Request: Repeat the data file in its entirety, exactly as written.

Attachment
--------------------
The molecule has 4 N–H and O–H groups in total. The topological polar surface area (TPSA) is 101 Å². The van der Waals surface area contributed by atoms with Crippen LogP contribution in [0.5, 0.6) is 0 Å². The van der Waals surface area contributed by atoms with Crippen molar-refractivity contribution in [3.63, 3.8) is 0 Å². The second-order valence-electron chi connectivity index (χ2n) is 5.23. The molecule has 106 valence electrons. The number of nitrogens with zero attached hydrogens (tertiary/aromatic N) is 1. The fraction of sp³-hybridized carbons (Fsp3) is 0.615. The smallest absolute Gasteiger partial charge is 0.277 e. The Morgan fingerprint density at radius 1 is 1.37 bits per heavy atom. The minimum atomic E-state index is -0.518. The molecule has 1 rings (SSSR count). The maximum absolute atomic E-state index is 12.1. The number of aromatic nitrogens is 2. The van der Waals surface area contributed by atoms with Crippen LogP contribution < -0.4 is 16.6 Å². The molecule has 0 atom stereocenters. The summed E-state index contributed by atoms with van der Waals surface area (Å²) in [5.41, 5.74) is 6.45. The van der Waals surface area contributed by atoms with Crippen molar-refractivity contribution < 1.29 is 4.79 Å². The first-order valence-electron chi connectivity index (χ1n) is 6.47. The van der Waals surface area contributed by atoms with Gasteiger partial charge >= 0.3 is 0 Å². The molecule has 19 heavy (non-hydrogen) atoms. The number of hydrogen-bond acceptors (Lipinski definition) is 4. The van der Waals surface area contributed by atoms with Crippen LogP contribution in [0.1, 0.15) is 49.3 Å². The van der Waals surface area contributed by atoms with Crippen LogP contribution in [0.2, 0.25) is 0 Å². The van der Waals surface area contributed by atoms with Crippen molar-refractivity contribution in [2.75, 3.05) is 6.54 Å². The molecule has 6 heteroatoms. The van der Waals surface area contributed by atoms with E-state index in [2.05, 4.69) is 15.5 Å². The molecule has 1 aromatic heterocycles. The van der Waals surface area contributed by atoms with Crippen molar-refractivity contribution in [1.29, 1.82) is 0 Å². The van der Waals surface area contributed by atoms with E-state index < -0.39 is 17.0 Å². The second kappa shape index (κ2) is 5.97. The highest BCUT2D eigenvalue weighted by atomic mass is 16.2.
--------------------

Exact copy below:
The molecule has 4 N–H and O–H groups in total. The topological polar surface area (TPSA) is 101 Å². The van der Waals surface area contributed by atoms with Crippen LogP contribution in [0.5, 0.6) is 0 Å². The van der Waals surface area contributed by atoms with Crippen molar-refractivity contribution in [3.63, 3.8) is 0 Å². The second-order valence-electron chi connectivity index (χ2n) is 5.23. The molecule has 106 valence electrons. The number of nitrogens with zero attached hydrogens (tertiary/aromatic N) is 1. The fraction of sp³-hybridized carbons (Fsp3) is 0.615. The smallest absolute Gasteiger partial charge is 0.277 e. The Morgan fingerprint density at radius 1 is 1.37 bits per heavy atom. The minimum atomic E-state index is -0.518. The molecule has 1 rings (SSSR count). The maximum absolute atomic E-state index is 12.1. The number of aromatic nitrogens is 2. The van der Waals surface area contributed by atoms with Crippen LogP contribution < -0.4 is 16.6 Å². The molecule has 0 atom stereocenters. The summed E-state index contributed by atoms with van der Waals surface area (Å²) in [5.41, 5.74) is 6.45. The van der Waals surface area contributed by atoms with Crippen molar-refractivity contribution < 1.29 is 4.79 Å². The first-order valence-electron chi connectivity index (χ1n) is 6.47. The van der Waals surface area contributed by atoms with Gasteiger partial charge >= 0.3 is 0 Å². The molecule has 19 heavy (non-hydrogen) atoms. The number of hydrogen-bond acceptors (Lipinski definition) is 4. The van der Waals surface area contributed by atoms with Crippen LogP contribution in [0.1, 0.15) is 49.3 Å². The van der Waals surface area contributed by atoms with Crippen LogP contribution in [0.2, 0.25) is 0 Å². The van der Waals surface area contributed by atoms with Crippen molar-refractivity contribution in [2.75, 3.05) is 6.54 Å². The molecule has 6 heteroatoms. The van der Waals surface area contributed by atoms with E-state index in [2.05, 4.69) is 15.5 Å². The molecule has 1 aromatic heterocycles. The van der Waals surface area contributed by atoms with Crippen molar-refractivity contribution in [1.29, 1.82) is 0 Å². The van der Waals surface area contributed by atoms with E-state index < -0.39 is 17.0 Å². The second kappa shape index (κ2) is 5.97. The highest BCUT2D eigenvalue weighted by atomic mass is 16.2.